Provocation on the Temple Mount

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Uri Dan, THE JERUSALEM POST Aug. 4, 2004
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Islamic extremists may target the Dome of the Rock or the al-Aksa mosque, the two Muslim shrines atop the Temple Mount (Haram es-Sharif in Arabic), aiming to lay the blame on Israel.

I am told by Israeli experts with considerable experience in countering terror that they are worried about such provocations being perpetrated by Israeli or Palestinian Arabs, or by Muslim fanatics associated with international terror.

Paradoxically, what arouses anxiety is the possibility that Islamist fanatics may try to exploit the flood of recent media coverage suggesting that Jewish extremists might attempt to attack the Muslim holy sites on the Temple Mount.

Reported threats of a possible Jewish extremist attack on the shrines are nothing new but have garnered greater attention recently because they were aired publicly by Internal Security Minister Tzahi Hanegbi. He also complained that despite repeated requests for additional funding to better protect the Temple Mount, his ministry has not yet received additional funds.

Hanegbi’s warnings of a supposed Jewish threat to the shrines were widely publicized in the Arab media. In a sense, here were the Jews themselves admitting that they were threatening Islamic holy places.

The accusation is that Jewish extremists want to destroy the shrines to make room for the construction of the Third Temple, or to try to torpedo Prime Minister Ariel Sharon’s unilateral disengagement plan for the Gaza Strip. Sure enough, there were a handful of messianic right-wing types who immediately hinted in the media that they would like to see the shrines disappear from the Temple Mount.

Not surprisingly, banner headlines about a possible attack on the Temple Mount by Jewish extremists generated threats from Islamic extremist leaders in Israel and abroad warning of retaliation by “a billion Muslims” if anything happened on Haram es-Sharif.

IN FACT, the current Islamist terror war against Western democracies has created a breeding ground for provocation on the Temple Mount. But the danger does not stem from Jewish extremists.

Islamic terrorists throughout the world have carried out attacks not only in the West but also in Muslim countries such as Indonesia, Turkey, and Saudi Arabia.

Consequently, the danger does exist that enemies of the Jewish state might attack the shrines on the Temple Mount with the explicit aim of placing the blame on Israel. Against the background of official Israeli declarations about the danger posed by Jewish extremists, such an attack could disguise the actual perpetrators.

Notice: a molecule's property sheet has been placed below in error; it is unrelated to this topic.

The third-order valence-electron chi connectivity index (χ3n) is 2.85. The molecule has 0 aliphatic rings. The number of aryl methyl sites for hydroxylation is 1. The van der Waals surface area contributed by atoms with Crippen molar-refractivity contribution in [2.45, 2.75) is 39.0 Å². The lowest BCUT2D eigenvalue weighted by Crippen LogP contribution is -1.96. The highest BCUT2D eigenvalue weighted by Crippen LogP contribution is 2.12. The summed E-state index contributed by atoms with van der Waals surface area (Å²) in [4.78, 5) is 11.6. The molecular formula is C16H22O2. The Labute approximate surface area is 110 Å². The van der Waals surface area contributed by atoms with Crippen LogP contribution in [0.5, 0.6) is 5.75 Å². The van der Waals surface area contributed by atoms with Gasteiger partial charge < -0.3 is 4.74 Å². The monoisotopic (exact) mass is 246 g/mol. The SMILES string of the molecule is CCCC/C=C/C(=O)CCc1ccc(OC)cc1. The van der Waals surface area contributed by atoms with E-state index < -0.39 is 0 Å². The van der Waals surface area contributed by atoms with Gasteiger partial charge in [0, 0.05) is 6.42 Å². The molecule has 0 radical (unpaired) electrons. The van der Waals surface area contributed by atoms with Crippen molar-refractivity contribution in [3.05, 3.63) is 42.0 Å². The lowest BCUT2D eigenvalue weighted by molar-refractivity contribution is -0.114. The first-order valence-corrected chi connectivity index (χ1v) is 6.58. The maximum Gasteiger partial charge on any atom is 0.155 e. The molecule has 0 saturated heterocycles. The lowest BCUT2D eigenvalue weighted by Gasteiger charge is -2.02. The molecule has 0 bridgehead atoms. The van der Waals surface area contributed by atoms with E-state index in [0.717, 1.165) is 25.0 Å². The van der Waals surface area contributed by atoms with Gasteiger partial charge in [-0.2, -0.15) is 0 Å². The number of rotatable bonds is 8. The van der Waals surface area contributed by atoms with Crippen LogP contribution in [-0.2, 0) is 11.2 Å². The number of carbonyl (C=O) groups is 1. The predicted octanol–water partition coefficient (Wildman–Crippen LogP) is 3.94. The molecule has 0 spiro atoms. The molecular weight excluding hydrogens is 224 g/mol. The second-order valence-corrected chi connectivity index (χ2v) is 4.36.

Those who want proof that the enemy is capable of concocting such a blood libel should examine the recent declarations by Yasser Arafat accusing the Shin Bet of being the hidden hand behind suicide attacks against Israelis.

Arafat and his cohorts have no difficulty lying with brazen impudence or inventing blood libels against Israel. I still remember how Palestinian negotiator Saeb Erekat declared in a CNN interview broadcast from Jericho in 2002 that the Church of the Nativity in Bethlehem “was burning. The Israelis shelled it.”

The truth is, Palestinian terrorists had “hijacked” the Christian shrine to avoid being taken into custody. Not a single hair on Erekat’s head trembled as he lied before an international audience in a live broadcast.

Regrettably, there will always be Jews who play into the hands of the Palestinian enemy – intentionally or not – to put the blame on Israel.

Israeli authorities should be the first to explain that the danger of provocation against the shrines on the Temple Mount comes from Muslims – including terrorists in the ranks of Palestinians loyal to Arafat.

The Israeli security establishment must improve the means of protecting the Temple Mount against Islamist factions with at least the same degree of fervor and professionalism that they display against Jews. Recall that Jews are not permitted to pray on the Temple Mount, despite the fact that it is the most holy place for the Jewish nation.

The danger of Arab provocation on the Temple Mount is so grave that it calls for not only the absence of irresponsible Israeli declarations by cabinet ministers and senior officers but also a constant re-examination of security procedures and the security establishment methodology itself.

The writer is the Mideast correspondent of The New York Post.